Oh, my lumber. As much of tool junkie as I can be, it's the lumber that can really get me in trouble! On the top of the rack are 2 pairs of bookmatched slabs of spalted olive (18"x60"x2" each). They're buried by some cherry so that I'll hold onto them until the right project comes along! On the middle rung is approximately 130 bd ft of 4/4 cherry, 25-30 bd ft of 6/4 cherry, and 20 bd ft of ziricote :) On the bottom rung is where I keep the real mixture of woods:

  • 60 bd ft of 4/4 super curly maple
  • 20 bd ft of 8/4 wenge
  • 10 bd ft of 6/4 african mahogany
  • 15 bd ft of 8/4 soft maple (for resawing into drawer sides)
  • 8-10 bd ft of 4/4 walnut
  • a couple bookmatched pairs (quartersawn sycamore, spalted quilted maple)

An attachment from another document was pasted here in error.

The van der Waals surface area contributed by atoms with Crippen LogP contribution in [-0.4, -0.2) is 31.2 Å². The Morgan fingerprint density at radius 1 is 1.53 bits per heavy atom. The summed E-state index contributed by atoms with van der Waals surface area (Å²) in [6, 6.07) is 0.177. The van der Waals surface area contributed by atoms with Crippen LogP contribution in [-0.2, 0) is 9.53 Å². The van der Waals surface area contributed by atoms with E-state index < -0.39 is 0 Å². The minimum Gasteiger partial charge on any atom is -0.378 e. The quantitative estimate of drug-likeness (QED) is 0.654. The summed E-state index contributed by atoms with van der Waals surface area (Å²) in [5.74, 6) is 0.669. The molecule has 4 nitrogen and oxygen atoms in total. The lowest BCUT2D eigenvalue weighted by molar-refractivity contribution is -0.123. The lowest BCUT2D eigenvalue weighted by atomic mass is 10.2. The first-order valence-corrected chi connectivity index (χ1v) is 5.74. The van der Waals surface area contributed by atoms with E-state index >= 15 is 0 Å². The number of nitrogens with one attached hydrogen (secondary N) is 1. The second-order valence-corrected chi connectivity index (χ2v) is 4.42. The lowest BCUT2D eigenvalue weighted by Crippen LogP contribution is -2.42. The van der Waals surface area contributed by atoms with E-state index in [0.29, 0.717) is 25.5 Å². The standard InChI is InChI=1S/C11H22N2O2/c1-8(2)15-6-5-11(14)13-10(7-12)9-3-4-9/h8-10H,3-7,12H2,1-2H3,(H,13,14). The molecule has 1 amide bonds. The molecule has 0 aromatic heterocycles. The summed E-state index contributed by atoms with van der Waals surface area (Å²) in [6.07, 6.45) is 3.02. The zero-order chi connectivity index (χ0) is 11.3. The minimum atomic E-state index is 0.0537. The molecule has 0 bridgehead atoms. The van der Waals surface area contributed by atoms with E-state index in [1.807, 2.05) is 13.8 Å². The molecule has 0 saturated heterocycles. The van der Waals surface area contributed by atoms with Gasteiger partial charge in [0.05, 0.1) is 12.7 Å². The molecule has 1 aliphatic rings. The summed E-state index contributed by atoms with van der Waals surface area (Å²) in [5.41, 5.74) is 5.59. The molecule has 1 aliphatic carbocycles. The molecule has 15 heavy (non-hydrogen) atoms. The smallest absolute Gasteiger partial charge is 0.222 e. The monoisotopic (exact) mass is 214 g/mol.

Spalted maple

Oh yeah, and this sweet piece of 10/4 spalted curly colored maple (30"x16"x2"). And note, the figure you see is without the surface planed/sanded out!

Cocobolo

And lying in the pile of construction lumber underneath the rack is my HUGE slab of cocobolo. It is 52"x17"x2" :) I've finally contacted a mill that is willing to resaw it for me :) This is going to be a sweet coffe table! Alright, alright you guys, get your hands off!

Leaving

I'm sure I left out plenty (routers, plate joiner, homebrew jigs, etc), but I've obviously kept you here too long, as you're starting to look at my wood a little funny. So, let's go; straight ahead, through the door...that's all folks! I hope you enjoyed the tour.

Regards, M.J.

P.S. My HTML is horrible. So, please forgive any formatting issues. (no worries; the Master Woodbutcher is on the job! ed.)

Originally posted 30 October 2001

wb 30 October 2001